To find out more about Apple Music, follow below to see all the steps Apple took over the last few months leading up to today’s unveiling.

 Next page: Apple courts Drake to DJ its free Internet radio tier

Apple made another big move to shore up its quest for music streaming domination over the weekend, reportedly offering pop star/rapper Drake a rumored $19 million to play DJ for the company’s forthcoming streaming service, according to the New York Post. The deal is just the latest in a string of moves Apple has made in an effort to hit the ground running in the expansive streaming music market.

According to the Wall Street Journal, Drake will join other DJs for a second-tier Internet radio service in addition to Apple’s $10/month on-demand service, Apple Music, which will look to upend other on-demand services like Spotify, Rhapsody, and Jay-Z’s Tidal. The radio service will be a free offering, according to the report, perhaps hoping to bring more users into the fold that will eventually be willing to pay Apple’s monthly streaming fee for unbridled access to millions of tracks.

Apple Music
Image used with permission by copyright holder

Still, the service will have its work cut out for it as it aims to put up a fight against the top contender in the on-demand music genre, Spotify. Not only will Apple be courting users to make a proactive switch to a foreign service, but Apple Music will also be attempting to drag Spotify’s 45 million free listeners (who get ad-supported access to millions of songs) into a $10/month subscription fee: Not an easy task, to say the least.

To that end, the Post reports that Apple is also considering offering users an audition of its on-demand service free in a three-month trial period. And that’s just a small part of the company’s overall strategy to peel off users from the competition. The company has pulled out all the stops to get a leg up, including trying to nail down exclusive content from a host of artists, bringing in other hot DJs like Zane Lowe from the BBC, and even pressuring music labels to try and kill off Spotify’s free music tier.

That said, Apple’s sprawling efforts to chokehold the competition and blast onto the scene have resulted in a mixed bag of successes and failures. The company has had trouble securing exclusive deals, reportedly only locking down music from Florence and the Machine’s new album for an exclusive run. Additionally, Apple’s attempts to get labels to pull the plug on Spotify’s free version brought down an investigation from the Justice Department.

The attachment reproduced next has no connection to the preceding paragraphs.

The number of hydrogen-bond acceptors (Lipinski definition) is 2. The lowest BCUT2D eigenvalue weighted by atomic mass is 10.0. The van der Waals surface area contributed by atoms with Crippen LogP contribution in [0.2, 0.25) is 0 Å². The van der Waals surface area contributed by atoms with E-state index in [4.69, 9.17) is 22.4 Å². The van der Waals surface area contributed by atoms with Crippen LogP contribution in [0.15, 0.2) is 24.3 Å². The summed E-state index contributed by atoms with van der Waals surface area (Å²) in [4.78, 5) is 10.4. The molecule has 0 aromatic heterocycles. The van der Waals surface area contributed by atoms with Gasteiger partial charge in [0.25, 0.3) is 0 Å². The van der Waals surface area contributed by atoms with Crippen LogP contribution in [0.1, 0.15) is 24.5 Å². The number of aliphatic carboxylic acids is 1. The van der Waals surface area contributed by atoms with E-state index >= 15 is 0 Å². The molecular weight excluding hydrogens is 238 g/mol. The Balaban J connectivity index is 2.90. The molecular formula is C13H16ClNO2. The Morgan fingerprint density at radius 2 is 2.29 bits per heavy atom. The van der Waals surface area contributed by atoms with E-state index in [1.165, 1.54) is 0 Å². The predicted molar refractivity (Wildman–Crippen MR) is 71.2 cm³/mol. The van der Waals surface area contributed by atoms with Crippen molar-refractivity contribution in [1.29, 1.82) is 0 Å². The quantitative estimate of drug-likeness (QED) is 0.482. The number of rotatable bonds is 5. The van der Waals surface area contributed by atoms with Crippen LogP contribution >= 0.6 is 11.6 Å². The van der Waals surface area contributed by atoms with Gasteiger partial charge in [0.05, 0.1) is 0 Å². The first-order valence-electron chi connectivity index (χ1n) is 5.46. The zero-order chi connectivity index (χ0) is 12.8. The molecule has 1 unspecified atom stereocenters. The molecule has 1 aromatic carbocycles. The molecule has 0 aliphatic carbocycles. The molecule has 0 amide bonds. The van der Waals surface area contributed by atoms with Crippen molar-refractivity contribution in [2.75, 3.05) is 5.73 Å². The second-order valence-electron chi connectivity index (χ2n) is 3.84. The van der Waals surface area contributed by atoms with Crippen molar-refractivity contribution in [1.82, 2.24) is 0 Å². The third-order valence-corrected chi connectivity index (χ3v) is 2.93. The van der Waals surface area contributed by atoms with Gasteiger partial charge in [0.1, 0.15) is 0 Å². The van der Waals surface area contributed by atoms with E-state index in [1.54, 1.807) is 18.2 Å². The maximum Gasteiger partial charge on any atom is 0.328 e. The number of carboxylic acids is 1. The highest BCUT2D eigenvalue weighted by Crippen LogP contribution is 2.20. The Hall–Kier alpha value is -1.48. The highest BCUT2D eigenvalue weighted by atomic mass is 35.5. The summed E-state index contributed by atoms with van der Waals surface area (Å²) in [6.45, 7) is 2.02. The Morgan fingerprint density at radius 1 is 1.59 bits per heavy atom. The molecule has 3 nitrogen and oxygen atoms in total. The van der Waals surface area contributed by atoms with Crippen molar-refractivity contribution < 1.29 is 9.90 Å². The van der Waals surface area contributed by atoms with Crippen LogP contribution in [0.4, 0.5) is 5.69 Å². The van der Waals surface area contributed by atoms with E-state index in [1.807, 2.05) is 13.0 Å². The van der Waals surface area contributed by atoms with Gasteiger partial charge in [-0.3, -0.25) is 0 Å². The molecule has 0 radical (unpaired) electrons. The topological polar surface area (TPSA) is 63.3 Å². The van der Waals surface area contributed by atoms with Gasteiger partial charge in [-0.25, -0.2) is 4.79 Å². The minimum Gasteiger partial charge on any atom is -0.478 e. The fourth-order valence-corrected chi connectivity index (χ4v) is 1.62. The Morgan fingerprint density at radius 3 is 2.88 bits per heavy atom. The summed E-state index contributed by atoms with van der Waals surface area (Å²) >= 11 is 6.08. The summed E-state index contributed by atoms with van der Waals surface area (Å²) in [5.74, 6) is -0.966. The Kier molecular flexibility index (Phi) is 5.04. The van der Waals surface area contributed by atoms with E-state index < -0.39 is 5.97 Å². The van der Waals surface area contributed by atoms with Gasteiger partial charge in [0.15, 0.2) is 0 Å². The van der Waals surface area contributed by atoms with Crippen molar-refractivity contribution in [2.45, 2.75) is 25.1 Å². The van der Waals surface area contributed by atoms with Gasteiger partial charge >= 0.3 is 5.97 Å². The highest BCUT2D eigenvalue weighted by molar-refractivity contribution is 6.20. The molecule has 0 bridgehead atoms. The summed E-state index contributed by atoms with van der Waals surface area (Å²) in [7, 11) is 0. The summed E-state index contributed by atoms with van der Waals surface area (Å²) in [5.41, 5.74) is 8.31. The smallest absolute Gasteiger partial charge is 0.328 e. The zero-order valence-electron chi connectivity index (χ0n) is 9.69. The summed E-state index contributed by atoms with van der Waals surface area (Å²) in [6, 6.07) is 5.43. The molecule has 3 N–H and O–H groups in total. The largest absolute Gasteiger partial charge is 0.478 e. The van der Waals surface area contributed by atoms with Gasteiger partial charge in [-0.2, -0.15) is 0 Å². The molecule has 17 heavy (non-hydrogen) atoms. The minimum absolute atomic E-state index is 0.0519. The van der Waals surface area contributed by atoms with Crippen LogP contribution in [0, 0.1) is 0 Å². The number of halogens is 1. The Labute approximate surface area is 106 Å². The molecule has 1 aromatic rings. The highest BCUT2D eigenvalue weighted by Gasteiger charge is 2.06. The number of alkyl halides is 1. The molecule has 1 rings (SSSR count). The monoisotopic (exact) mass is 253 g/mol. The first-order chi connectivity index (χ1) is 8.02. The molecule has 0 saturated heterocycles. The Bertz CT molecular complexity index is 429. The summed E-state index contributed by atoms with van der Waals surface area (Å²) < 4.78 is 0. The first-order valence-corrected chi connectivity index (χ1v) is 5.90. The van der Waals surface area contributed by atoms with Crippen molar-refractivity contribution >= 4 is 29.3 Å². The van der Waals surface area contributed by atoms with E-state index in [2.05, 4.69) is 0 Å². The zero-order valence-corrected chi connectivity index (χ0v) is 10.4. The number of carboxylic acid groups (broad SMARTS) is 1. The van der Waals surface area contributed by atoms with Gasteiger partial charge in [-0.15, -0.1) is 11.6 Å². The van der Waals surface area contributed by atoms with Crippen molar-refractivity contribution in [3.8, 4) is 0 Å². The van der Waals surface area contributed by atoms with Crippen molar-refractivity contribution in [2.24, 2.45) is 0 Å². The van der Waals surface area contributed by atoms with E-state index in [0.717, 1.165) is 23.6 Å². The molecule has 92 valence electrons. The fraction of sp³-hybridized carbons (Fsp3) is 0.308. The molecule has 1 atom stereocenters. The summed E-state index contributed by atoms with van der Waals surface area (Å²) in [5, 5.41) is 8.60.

And in a move of pure hubris, the company that has an estimated $178 billion in cash on hand to spend at its leisure is attempting to secure music rights from record labels for free over its three month trials instead of eating the cost, reports the Post. That’s highly unlikely to get the green light, however, as that would mean a massive drop in profits for all rights holders over the quarter, especially considering how big a chunk music streaming is taking from downloads, and hard-copy sales.

The move to secure a free ride from music labels and rights holders is all the more ludicrous when you consider that Spotify, which has yet to make a profit, offered its own incentive to new subscribers by offering its Premium ad-free tier for $1/month for three months without asking for a concession from rights holders. Add in the fact that major labels own a share of Spotify, and it makes Apple’s request seem almost childishly brazen.

The report also claims Apple is attempting to include lyrics on its service, again without paying rights holders for the feature. But that too seems a stretch, even for Apple. But hey, if you’re one of the most wealthy and powerful firms on the planet, it’s worth a shot, right?

Whether or not Apple’s attempts to court celebrities like Drake, as well as other team members like Trent Reznor and Dre to lend their skills to its new service will be successful or not remains to be seen. It hasn’t seemed to work too well so far for Jay-Z’s streaming service, Tidal, but then again Tidal doesn’t have the Apple logo stamped on its homepage.

We should know a lot more about which of Apple’s tactics are sink and which are swim in short order, as the service is expected to debut at Apple’s WWDC conference next week. Until then, stay tuned.

 Next page: Apple Music gets its name, new social media component

Apple Music, the reported new name for the tech giant’s soon-to-be-launched streaming music service, will include its own integrated social network similar to its now-defunct Ping social network according to reputable Apple blog 9to5mac.

The beta version of iOS released this week includes an option in Settings for the music app that refers to “Artist Activity.” The 9to5mac report infers from this that artists will be given their own pages within the streaming music service. The social profile pages could give artists the ability to post new songs, photos, videos, and concert dates according to the report.

If its similarity to Ping is as noted, it’s certainly a contentious move for the service. The Ping social network, which was linked to iTunes, shut down in 2012 and was replaced by Facebook integration after an unsuccessful run. At the time, Tim Cook explained that Apple “tried Ping and the customer voted, and we said, this isn’t something I want to put a lot of energy into. Some customers love it, but there’s not a huge number that do.” In the new iteration of the social network, subscribers will reportedly have no page of their own, but will be able to follow and comment on artists’ pages.

The service will reportedly be “integrated deeply into the redesigned iOS 8.4 Music application,” and users will be able to move over existing cloud libraries from Beats Music. The rumor claims Apple will keep iTunes Match and iTunes Radio, although Radio will feature “improved mixes” and an “international rollout.”